A world-class field is, at this very moment, assembling in Auckland, NZ, for the Ironman 70.3 Asia-Pacific Championship, to be held this forthcoming Sunday, January 19th 2014. Big prize money, a regional title and a share in one of the best KPR points offerings on the 70.3 circuit has lured some 30 professional men and 13 professional women onto the start line for battle very early in the international season.
The Men’s Race:
The men’s field, in particular, is absolutely overflowing with talent. With such a strong field, we expect there to be Â a big pack heading together off the bike and fireworks on the run. So early in the year, it’s going to be anyone’s race.
As TriZone previously reported, the men’s field will be headlined by none other than five-time world champion and living legend, Craig ‘Crowie’ Alexander. Alexander had a disappointing run of form late last season at both the Ironman 70.3 and Ironman World Championships due to a back injury. Announcing he is no longer vying for Kona contention and instead renewing his focus on 70.3 racing -where he believes he is most competitive- it will be interesting to see how the champ’s form is, particularly since it is a very long time since we’ve seen the Shire native race so early in the year.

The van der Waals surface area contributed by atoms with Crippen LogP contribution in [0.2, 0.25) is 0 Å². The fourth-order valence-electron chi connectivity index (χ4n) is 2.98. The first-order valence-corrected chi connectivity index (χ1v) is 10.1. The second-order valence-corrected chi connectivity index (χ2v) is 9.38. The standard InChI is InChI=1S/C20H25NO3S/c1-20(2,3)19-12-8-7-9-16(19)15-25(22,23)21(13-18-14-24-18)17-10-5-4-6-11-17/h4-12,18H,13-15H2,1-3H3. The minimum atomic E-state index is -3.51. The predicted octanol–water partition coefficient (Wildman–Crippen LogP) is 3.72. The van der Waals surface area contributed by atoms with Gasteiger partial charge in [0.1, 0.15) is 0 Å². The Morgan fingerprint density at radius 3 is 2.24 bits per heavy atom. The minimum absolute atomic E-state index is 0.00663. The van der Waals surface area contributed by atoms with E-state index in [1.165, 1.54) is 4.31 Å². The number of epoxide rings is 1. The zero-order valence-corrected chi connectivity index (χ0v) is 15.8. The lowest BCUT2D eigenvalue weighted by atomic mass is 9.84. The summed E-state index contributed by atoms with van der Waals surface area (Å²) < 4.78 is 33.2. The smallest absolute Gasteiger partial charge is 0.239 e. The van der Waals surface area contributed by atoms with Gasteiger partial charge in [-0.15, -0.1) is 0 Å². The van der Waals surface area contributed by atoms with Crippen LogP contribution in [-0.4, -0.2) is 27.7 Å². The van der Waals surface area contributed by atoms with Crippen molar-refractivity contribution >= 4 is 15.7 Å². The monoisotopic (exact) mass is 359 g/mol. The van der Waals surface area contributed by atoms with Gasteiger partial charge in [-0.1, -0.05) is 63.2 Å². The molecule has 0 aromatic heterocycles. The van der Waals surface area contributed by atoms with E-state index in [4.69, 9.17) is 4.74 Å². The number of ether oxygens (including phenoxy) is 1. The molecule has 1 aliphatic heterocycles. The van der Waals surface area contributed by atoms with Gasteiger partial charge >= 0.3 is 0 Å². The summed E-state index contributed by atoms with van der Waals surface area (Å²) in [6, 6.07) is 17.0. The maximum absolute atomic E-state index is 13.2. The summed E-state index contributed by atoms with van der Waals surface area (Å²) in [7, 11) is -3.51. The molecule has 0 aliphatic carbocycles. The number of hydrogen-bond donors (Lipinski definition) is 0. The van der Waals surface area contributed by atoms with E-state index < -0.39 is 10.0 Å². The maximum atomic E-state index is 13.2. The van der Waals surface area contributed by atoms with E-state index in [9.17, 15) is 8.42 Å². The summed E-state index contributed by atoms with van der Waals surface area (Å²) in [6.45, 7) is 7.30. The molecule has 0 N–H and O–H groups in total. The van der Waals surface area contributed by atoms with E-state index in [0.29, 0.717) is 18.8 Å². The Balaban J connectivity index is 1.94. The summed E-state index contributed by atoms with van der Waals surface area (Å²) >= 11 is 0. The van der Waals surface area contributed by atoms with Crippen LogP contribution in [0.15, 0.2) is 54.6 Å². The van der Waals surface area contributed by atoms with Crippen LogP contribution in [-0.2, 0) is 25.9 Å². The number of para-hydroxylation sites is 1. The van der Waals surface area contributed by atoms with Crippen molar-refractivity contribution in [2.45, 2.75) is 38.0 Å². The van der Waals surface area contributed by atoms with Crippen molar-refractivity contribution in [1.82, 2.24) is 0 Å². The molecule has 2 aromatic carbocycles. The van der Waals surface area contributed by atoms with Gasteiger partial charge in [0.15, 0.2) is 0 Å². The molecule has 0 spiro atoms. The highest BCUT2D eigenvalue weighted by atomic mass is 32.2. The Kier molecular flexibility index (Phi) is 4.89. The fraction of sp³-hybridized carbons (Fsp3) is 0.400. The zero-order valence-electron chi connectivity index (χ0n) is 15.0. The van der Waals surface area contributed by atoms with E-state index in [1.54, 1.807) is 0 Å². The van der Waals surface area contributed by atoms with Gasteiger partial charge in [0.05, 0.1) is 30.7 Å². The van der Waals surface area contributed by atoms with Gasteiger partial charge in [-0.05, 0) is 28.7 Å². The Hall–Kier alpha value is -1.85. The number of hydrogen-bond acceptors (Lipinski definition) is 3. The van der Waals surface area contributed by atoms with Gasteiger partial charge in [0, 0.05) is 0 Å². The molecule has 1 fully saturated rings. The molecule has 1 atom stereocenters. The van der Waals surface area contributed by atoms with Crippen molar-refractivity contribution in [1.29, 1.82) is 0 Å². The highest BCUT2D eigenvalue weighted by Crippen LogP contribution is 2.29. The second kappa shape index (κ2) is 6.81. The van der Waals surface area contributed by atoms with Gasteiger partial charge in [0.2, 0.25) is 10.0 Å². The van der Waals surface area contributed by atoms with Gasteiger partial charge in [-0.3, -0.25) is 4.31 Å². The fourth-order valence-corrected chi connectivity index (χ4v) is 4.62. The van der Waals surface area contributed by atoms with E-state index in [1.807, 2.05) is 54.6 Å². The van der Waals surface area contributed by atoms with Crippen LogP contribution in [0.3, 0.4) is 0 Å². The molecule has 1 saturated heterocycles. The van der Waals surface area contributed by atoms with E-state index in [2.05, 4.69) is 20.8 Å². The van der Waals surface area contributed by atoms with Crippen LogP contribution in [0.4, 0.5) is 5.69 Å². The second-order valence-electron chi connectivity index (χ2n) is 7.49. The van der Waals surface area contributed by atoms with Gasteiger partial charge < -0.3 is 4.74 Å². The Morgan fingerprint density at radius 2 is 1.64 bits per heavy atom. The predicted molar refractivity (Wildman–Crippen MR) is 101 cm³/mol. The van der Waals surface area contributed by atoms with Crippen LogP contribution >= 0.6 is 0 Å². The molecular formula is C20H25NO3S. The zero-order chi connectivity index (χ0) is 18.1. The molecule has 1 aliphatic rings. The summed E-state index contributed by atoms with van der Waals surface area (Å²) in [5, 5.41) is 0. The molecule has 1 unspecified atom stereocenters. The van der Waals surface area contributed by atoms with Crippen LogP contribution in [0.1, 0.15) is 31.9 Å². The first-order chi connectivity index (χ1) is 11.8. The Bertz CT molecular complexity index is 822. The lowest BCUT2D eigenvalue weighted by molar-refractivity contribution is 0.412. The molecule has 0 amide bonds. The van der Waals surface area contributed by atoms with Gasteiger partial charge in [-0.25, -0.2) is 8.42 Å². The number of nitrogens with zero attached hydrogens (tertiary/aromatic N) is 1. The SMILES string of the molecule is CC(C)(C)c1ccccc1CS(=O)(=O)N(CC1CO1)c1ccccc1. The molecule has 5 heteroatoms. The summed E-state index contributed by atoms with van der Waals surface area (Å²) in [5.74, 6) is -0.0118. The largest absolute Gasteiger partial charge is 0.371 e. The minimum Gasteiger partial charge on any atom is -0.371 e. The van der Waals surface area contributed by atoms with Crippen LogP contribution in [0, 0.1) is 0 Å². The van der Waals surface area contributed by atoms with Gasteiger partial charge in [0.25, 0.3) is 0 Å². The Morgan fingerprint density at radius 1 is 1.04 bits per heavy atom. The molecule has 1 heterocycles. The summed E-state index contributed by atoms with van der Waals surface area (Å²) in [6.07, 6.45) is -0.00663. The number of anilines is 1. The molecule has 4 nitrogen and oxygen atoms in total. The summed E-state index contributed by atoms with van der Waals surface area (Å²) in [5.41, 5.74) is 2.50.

As with Alexander, it is indeed hard to construct an accurate form guide for much of the 30-strong field. Defending champion Christian Kemp of Australia is back and hungry to hold onto the title. Kemp was off most radars in 2013 after struggling with a long run of injuries, but raised eyebrows blitzing the field in Auckland. According to two-time Olympic medalist, Bevan Docherty, Kemp was strong on the bike and ‘toyed’ with them on the run in his way to the victory. It’s certain then, that this year Kemp will have a target firmly placed on his back.
Docherty himself showed us last year his January form was strong across all three disciplines with a second placing at the inaugural event, so he too -as always- will be one to keep an eye on. He then went on to win Ironman New Zealand on debut and set a course record. His first attempts at the two Ironman World Champs last year did not yield the results he would have been hoping for. Docherty will be out to prove something on Sunday.
Fellow Kiwi Cameron Brown will also be looking to be in the mix. After taking out his 10th Port of Tauranga half-Iron in January, Brown looks to be in great form. Brown took six weeks of towards the end of last year, something he hasn’t done for ten years, to fully recharge some aging batteries. This looks to have worked wonders, particularly on the bike as he showed in Tauranga. This field has some incredibly fast runners and could prove too quick on Sunday for Brown, particularly if he’s gapped in the water.
Terrenzo Bozzone was in scintillating form in 2013, making a resounding return from a prolonged injury hiatus. He finished off 2013 with a string of 70.3 podiums including second at the World Championships in Las Vegas and wins in Miami, Mandurah and Shepparton. Bozzone is making his return to Ironman racing in Taupo this March so whether or not the big training load will dim his run speed off the bike is to be seen. If he’s close to the condition he was in in 2013, Bozzone will be hard to beat.